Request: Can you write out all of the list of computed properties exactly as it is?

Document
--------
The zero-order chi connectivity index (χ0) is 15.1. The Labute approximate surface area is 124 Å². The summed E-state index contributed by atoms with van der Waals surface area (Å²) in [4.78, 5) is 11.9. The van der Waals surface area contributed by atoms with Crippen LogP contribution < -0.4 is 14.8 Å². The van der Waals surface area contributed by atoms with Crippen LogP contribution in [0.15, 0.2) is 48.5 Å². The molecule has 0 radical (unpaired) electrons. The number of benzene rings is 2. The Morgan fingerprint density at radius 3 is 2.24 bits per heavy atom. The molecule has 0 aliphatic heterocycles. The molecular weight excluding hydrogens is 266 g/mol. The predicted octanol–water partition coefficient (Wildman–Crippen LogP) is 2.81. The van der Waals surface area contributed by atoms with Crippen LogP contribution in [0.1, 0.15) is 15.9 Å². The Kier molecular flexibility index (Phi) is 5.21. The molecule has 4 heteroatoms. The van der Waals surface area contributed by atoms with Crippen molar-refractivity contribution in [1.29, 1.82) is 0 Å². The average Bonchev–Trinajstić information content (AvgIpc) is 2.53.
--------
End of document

The zero-order chi connectivity index (χ0) is 15.1. The Labute approximate surface area is 124 Å². The summed E-state index contributed by atoms with van der Waals surface area (Å²) in [4.78, 5) is 11.9. The van der Waals surface area contributed by atoms with Crippen LogP contribution < -0.4 is 14.8 Å². The van der Waals surface area contributed by atoms with Crippen LogP contribution in [0.15, 0.2) is 48.5 Å². The molecule has 0 radical (unpaired) electrons. The number of benzene rings is 2. The Morgan fingerprint density at radius 3 is 2.24 bits per heavy atom. The molecule has 0 aliphatic heterocycles. The molecular weight excluding hydrogens is 266 g/mol. The predicted octanol–water partition coefficient (Wildman–Crippen LogP) is 2.81. The van der Waals surface area contributed by atoms with Crippen LogP contribution in [0.1, 0.15) is 15.9 Å². The Kier molecular flexibility index (Phi) is 5.21. The molecule has 4 heteroatoms. The van der Waals surface area contributed by atoms with Crippen molar-refractivity contribution in [1.29, 1.82) is 0 Å². The average Bonchev–Trinajstić information content (AvgIpc) is 2.53.